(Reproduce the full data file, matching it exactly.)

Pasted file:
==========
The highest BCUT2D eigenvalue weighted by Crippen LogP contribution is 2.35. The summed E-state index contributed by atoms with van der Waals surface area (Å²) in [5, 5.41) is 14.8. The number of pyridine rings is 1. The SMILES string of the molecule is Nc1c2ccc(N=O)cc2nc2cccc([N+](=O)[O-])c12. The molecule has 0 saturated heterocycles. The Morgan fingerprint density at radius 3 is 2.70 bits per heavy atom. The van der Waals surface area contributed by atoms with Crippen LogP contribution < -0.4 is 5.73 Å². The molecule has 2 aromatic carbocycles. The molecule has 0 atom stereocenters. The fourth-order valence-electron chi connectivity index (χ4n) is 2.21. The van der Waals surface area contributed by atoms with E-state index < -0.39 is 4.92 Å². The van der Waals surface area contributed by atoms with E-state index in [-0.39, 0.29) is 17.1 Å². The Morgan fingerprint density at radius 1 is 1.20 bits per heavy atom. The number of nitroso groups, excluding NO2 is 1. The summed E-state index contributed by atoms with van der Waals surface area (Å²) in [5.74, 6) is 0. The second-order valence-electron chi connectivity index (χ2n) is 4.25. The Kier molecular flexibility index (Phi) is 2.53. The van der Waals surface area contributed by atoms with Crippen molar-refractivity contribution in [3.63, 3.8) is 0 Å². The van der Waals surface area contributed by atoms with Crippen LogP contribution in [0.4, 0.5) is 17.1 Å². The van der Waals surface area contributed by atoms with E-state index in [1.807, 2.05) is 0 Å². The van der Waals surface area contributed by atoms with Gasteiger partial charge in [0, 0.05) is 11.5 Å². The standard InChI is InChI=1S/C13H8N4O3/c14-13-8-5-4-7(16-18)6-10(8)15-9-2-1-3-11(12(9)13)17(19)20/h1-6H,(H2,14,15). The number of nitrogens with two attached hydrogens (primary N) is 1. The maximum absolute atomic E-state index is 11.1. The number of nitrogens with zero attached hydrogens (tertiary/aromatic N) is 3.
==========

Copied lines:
The highest BCUT2D eigenvalue weighted by Crippen LogP contribution is 2.35. The summed E-state index contributed by atoms with van der Waals surface area (Å²) in [5, 5.41) is 14.8. The number of pyridine rings is 1. The SMILES string of the molecule is Nc1c2ccc(N=O)cc2nc2cccc([N+](=O)[O-])c12. The molecule has 0 saturated heterocycles. The Morgan fingerprint density at radius 3 is 2.70 bits per heavy atom. The van der Waals surface area contributed by atoms with Crippen LogP contribution < -0.4 is 5.73 Å². The molecule has 2 aromatic carbocycles. The molecule has 0 atom stereocenters. The fourth-order valence-electron chi connectivity index (χ4n) is 2.21. The van der Waals surface area contributed by atoms with E-state index < -0.39 is 4.92 Å². The van der Waals surface area contributed by atoms with E-state index in [-0.39, 0.29) is 17.1 Å². The Morgan fingerprint density at radius 1 is 1.20 bits per heavy atom. The number of nitroso groups, excluding NO2 is 1. The summed E-state index contributed by atoms with van der Waals surface area (Å²) in [5.74, 6) is 0. The second-order valence-electron chi connectivity index (χ2n) is 4.25. The Kier molecular flexibility index (Phi) is 2.53. The van der Waals surface area contributed by atoms with Crippen molar-refractivity contribution in [3.63, 3.8) is 0 Å². The van der Waals surface area contributed by atoms with Crippen LogP contribution in [0.4, 0.5) is 17.1 Å². The van der Waals surface area contributed by atoms with E-state index in [1.807, 2.05) is 0 Å². The van der Waals surface area contributed by atoms with Gasteiger partial charge in [0, 0.05) is 11.5 Å². The standard InChI is InChI=1S/C13H8N4O3/c14-13-8-5-4-7(16-18)6-10(8)15-9-2-1-3-11(12(9)13)17(19)20/h1-6H,(H2,14,15). The number of nitrogens with two attached hydrogens (primary N) is 1. The maximum absolute atomic E-state index is 11.1. The number of nitrogens with zero attached hydrogens (tertiary/aromatic N) is 3.